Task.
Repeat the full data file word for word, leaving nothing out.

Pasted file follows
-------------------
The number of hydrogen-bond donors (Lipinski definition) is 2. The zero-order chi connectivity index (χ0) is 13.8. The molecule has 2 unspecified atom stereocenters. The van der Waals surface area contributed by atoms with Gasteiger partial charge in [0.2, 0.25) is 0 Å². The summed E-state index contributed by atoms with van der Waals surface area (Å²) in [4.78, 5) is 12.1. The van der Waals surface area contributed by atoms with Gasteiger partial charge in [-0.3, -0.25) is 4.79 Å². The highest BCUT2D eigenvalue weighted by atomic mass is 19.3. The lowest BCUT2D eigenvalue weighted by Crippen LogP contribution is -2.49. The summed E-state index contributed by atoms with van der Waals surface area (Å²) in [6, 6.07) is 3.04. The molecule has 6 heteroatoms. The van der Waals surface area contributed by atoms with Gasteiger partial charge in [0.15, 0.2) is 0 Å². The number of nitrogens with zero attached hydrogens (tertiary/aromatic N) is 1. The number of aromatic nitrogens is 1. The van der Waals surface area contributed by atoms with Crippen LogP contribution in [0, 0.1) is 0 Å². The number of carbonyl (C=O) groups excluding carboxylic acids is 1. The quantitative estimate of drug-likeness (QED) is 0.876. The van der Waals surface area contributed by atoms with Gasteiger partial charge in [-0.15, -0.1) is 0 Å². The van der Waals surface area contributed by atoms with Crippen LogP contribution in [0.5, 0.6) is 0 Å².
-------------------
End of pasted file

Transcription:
The number of hydrogen-bond donors (Lipinski definition) is 2. The zero-order chi connectivity index (χ0) is 13.8. The molecule has 2 unspecified atom stereocenters. The van der Waals surface area contributed by atoms with Gasteiger partial charge in [0.2, 0.25) is 0 Å². The summed E-state index contributed by atoms with van der Waals surface area (Å²) in [4.78, 5) is 12.1. The van der Waals surface area contributed by atoms with Gasteiger partial charge in [-0.3, -0.25) is 4.79 Å². The highest BCUT2D eigenvalue weighted by atomic mass is 19.3. The lowest BCUT2D eigenvalue weighted by Crippen LogP contribution is -2.49. The summed E-state index contributed by atoms with van der Waals surface area (Å²) in [6, 6.07) is 3.04. The molecule has 6 heteroatoms. The van der Waals surface area contributed by atoms with Gasteiger partial charge in [0.15, 0.2) is 0 Å². The number of nitrogens with zero attached hydrogens (tertiary/aromatic N) is 1. The number of aromatic nitrogens is 1. The van der Waals surface area contributed by atoms with Crippen LogP contribution in [0, 0.1) is 0 Å². The number of carbonyl (C=O) groups excluding carboxylic acids is 1. The quantitative estimate of drug-likeness (QED) is 0.876. The van der Waals surface area contributed by atoms with Gasteiger partial charge in [-0.15, -0.1) is 0 Å². The van der Waals surface area contributed by atoms with Crippen LogP contribution in [0.5, 0.6) is 0 Å².